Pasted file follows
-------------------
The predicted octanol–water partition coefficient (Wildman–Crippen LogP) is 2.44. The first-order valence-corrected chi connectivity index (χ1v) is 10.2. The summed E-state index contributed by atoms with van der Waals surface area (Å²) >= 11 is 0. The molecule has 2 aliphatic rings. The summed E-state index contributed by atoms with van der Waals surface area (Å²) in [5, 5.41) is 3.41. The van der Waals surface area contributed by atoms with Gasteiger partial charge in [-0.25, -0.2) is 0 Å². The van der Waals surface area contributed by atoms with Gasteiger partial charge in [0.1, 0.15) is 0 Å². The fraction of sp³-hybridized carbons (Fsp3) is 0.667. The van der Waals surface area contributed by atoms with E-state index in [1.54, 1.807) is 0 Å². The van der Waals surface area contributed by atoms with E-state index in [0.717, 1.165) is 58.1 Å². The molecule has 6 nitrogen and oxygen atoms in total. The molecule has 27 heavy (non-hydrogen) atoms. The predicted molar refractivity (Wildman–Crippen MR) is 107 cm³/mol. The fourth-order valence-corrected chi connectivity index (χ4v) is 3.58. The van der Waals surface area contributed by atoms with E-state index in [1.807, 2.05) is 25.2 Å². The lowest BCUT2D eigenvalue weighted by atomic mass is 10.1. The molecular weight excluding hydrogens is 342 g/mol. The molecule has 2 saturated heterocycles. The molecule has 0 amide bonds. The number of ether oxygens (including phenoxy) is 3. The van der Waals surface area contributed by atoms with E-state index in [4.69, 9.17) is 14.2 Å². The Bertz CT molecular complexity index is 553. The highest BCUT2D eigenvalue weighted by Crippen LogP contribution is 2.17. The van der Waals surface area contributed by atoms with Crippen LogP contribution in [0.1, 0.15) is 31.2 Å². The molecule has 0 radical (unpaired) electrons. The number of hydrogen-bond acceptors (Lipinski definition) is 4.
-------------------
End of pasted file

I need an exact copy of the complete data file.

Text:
The predicted octanol–water partition coefficient (Wildman–Crippen LogP) is 2.44. The first-order valence-corrected chi connectivity index (χ1v) is 10.2. The summed E-state index contributed by atoms with van der Waals surface area (Å²) >= 11 is 0. The molecule has 2 aliphatic rings. The summed E-state index contributed by atoms with van der Waals surface area (Å²) in [5, 5.41) is 3.41. The van der Waals surface area contributed by atoms with Gasteiger partial charge in [-0.25, -0.2) is 0 Å². The van der Waals surface area contributed by atoms with Gasteiger partial charge in [0.1, 0.15) is 0 Å². The fraction of sp³-hybridized carbons (Fsp3) is 0.667. The van der Waals surface area contributed by atoms with E-state index in [1.54, 1.807) is 0 Å². The van der Waals surface area contributed by atoms with E-state index in [0.717, 1.165) is 58.1 Å². The molecule has 6 nitrogen and oxygen atoms in total. The molecule has 27 heavy (non-hydrogen) atoms. The predicted molar refractivity (Wildman–Crippen MR) is 107 cm³/mol. The fourth-order valence-corrected chi connectivity index (χ4v) is 3.58. The van der Waals surface area contributed by atoms with E-state index in [1.807, 2.05) is 25.2 Å². The lowest BCUT2D eigenvalue weighted by atomic mass is 10.1. The molecular weight excluding hydrogens is 342 g/mol. The molecule has 2 saturated heterocycles. The molecule has 0 amide bonds. The number of ether oxygens (including phenoxy) is 3. The van der Waals surface area contributed by atoms with E-state index in [4.69, 9.17) is 14.2 Å². The Bertz CT molecular complexity index is 553. The highest BCUT2D eigenvalue weighted by Crippen LogP contribution is 2.17. The van der Waals surface area contributed by atoms with Crippen LogP contribution in [0.1, 0.15) is 31.2 Å². The molecule has 0 radical (unpaired) electrons. The number of hydrogen-bond acceptors (Lipinski definition) is 4.